Tell us about what drives your work, How did you get started?

I started shooting in high school and because I was desperate not to be there, I enrolled in college photography and darkroom classes. I applied my new skills to what I loved and took photos of punk bands through the 90’s. I didn’t really pick up a camera again until I had my first child.

My work is driven by a desire to contain life’s chaotic day to day energy and anxiety, and to channel it into visual expression. Photography can be a powerful tool for processing loss, love, and things beyond our control.

Your images have a very retro and minimalistic feel, do you aim to capture that in any way?

I’m not deliberately seeking a retro feel in my work, but my subject matter and locations may invoke a sense of nostalgia. I’m usually creating photos of my children in a minimal environment often devoid of any information that may ground the image in a contemporary context. I am drawn to minimal and abstract imagery and love capturing weird liminal spaces that may exist only for a moment.

Would you say that is your desired style of shooting?

Experimenting with double exposure and out of focus imagery is where my interest is right now. The layers and oddness I can capture between making lunches and dropping off kids at school etc is very satisfying for me.

We also see a lot of architecture environment in your work, can you share more on that?

We live in a Rummer, which is basically the Oregon version of an Eichler. We fell in love with it all the way from California and decided on a whim to move even before really knowing much about what we were in for. As we’ve grown from two adults to a family of four, we’ve really enjoyed adapting to living in a minimalistic environment, and we love how it contrasts so dramatically with the beautiful landscape of the Pacific Northwest. My photos document the growth of our family in the same space as it has evolved to meet our needs.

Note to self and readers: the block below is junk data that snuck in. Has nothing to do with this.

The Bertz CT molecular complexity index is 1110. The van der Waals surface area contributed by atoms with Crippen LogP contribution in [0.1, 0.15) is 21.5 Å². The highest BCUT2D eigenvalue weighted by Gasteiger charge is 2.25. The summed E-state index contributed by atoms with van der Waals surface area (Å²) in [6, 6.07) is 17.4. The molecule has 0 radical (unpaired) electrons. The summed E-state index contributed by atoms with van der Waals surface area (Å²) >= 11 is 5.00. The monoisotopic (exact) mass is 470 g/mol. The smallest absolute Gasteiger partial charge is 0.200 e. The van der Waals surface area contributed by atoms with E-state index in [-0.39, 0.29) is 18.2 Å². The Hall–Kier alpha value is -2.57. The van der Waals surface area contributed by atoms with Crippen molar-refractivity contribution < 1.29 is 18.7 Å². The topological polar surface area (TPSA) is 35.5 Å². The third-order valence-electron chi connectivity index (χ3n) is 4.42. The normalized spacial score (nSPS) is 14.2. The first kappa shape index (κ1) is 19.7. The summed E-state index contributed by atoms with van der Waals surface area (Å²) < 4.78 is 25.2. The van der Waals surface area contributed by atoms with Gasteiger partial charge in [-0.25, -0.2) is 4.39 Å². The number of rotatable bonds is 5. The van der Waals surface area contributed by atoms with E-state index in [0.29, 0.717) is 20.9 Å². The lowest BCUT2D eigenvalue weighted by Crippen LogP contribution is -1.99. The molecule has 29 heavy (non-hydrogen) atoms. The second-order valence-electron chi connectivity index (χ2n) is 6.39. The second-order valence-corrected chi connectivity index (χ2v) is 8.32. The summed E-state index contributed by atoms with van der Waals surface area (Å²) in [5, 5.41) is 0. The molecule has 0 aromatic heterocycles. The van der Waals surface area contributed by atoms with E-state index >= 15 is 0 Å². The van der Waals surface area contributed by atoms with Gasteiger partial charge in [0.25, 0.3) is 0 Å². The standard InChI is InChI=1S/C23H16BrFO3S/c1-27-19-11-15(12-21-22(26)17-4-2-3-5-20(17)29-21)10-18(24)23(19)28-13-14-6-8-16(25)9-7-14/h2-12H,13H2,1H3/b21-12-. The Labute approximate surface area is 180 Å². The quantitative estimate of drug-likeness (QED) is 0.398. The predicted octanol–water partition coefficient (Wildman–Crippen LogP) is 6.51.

What are the tips you would share with anyone trying to achieve your desired style of shooting? (aim for at least 5, but any are welcome)

I don’t know if I have any tips! I shoot from instinct influenced by my daily life. Just find a subject matter and technique that speaks to your heart. Play and explore until it feels right because there really are no rules to self-expression. Also, much can be said for the confidence gained by putting yourself and your work out into the world.

Share an artist who inspires you a photographer or otherwise?

Oh man, this is a tough one, though I’d have to say my husband Bradley, whose paintings have been used many times in my photos. I sometimes use his work to add texture to my double exposures. He pushed me to move beyond just taking a photo and into a state where I’m creating something personally meaningful. He has helped me open my work to be different and by adding layers that may not always work together to create something visually interesting. He inspires me to embrace my awkwardness and use it to make something different. Watching his creative process inspires me to try and spark the imagination and provoke an emotional response in the viewer.




I was born and raised in San Diego. I received my BFA in art history from San Diego State University. The continuous perfect weather of Southern California drove me to move to the PNW. I currently live in Portland, Oregon in a glass house full of wonderful maniacs. I am available for commission portraits and other fine art projects.


W E B S I T E | I N S T A G R A M



“There is only one sun. We can’t all claim to only have one way to use the light, but we can REDEFINE how we choose to express it. “

 What makes a strong Documentary photograph in your opinion?